Nanotechnology Now

Our NanoNews Digest Sponsors


Heifer International

Wikipedia Affiliate Button


DHgate

Home > Press > A Tiny Defect That May Create Smaller, Faster Electronics

An artist's conception of a row of intentional molecular defects in a sheet of graphene. The defects effectively create a metal wire in the sheet. This discovery may lead to smaller yet faster computers in the future. Credit: Y. Lin, USF
An artist's conception of a row of intentional molecular defects in a sheet of graphene. The defects effectively create a metal wire in the sheet. This discovery may lead to smaller yet faster computers in the future. Credit: Y. Lin, USF

Abstract:
Researchers at the University of South Florida have developed a technique to turn defects in graphene into tiny metallic wires

A Tiny Defect That May Create Smaller, Faster Electronics

Arlington, VA | Posted on April 1st, 2010

When most of us hear the word 'defect', we think of a problem that has to be solved. But a team of researchers at the University of South Florida (USF) created a new defect that just might be a solution to a growing challenge in the development of future electronic devices.

The team lead by USF Professors Matthias Batzill and Ivan Oleynik, whose discovery was published yesterday in the journal Nature Nanotechnology, have developed a new method for adding an extended defect to graphene, a one-atom-thick planar sheet of carbon atoms that many believe could replace silicon as the material for building virtually all electronics.

It is not simple to work with graphene, however. To be useful in electronic applications like integrated circuits, small defects must be introduced to the material. Previous attempts at making the necessary defects have either proved inconsistent or produced samples in which only the edges of thin strips of graphene or graphene nanoribbons possessed a useful defect structure. However, atomically-sharp edges are difficult to create due to natural roughness and the uncontrolled chemistry of dangling bonds at the edge of the samples.

The USF team has now found a way to create a well-defined, extended defect several atoms across, containing octagonal and pentagonal carbon rings embedded in a perfect graphene sheet. This defect acts as a quasi-one-dimensional metallic wire that easily conducts electric current. Such defects could be used as metallic interconnects or elements of device structures of all-carbon, atomic-scale electronics.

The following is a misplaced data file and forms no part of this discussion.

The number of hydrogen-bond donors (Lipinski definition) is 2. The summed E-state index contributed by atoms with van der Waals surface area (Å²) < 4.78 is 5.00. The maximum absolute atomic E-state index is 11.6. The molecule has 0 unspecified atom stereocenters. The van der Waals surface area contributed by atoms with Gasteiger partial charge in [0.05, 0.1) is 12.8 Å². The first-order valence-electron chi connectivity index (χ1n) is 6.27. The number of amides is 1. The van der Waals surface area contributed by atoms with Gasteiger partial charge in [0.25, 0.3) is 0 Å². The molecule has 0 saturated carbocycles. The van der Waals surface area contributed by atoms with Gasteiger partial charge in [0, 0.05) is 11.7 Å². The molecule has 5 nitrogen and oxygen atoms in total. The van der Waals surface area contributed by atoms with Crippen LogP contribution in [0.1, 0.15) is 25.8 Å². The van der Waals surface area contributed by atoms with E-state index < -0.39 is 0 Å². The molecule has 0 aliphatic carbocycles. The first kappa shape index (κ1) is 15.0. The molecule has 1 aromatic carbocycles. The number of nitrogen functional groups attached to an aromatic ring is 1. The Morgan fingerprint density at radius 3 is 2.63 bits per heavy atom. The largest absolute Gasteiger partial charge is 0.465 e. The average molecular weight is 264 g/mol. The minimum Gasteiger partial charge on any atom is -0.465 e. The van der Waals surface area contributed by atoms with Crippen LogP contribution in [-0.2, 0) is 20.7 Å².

So how did the team do it? The experimental group, guided by theory, used the self-organizing properties of a single-crystal nickel substrate, and used a metallic surface as a scaffold to synthesize two graphene half-sheets translated relative to each other with atomic precision. When the two halves merged at the boundary, they naturally formed an extended line defect. Both scanning tunneling microscopy and electronic structure calculations were used to confirm that this novel one-dimensional carbon defect possessed a well-defined, periodic atomic structure, as well as metallic properties within the narrow strip along the defect.

This tiny wire could have a big impact on the future of computer chips and the myriad of devices that use them. In the late 20th century, computer engineers described a phenomenon called Moore's Law, which holds that the number of transistors that can be affordably built into a computer processor doubles roughly every two years. This law has proven correct, and society has been reaping the benefits as computers become faster, smaller, and cheaper. In recent years, however, some physicists and engineers have come to believe that without new breakthroughs in new materials, we may soon reach the end of Moore's Law. As silicon-based transistors are brought down to their smallest possible scale, finding ways to pack more on a single processor becomes increasingly difficult.

Metallic wires in graphene may help to sustain the rate of microprocessor technology predicted by Moore's Law well into the future. The discovery by the USF team, with support from the National Science Foundation, may open the door to creation of the next generation of electronic devices using novel materials. Will this new discovery be available immediately in new nano-devices? Perhaps not right away, but it may provide a crucial step in the development of smaller, yet more powerful, electronic devices in the not-too-distant future.

Related Websites

Materials Simulation Lab at University of South Florida: msl.cas.usf.edu
Nanophysics and Surface Science Laboratory at USF: shell.cas.usf.edu/~mbatzill/

####

About National Science Foundation
The National Science Foundation (NSF) is an independent federal agency that supports fundamental research and education across all fields of science and engineering. In fiscal year (FY) 2010, its budget is about $6.9 billion. NSF funds reach all 50 states through grants to nearly 2,000 universities and institutions. Each year, NSF receives over 45,000 competitive requests for funding, and makes over 11,500 new funding awards. NSF also awards over $400 million in professional and service contracts yearly.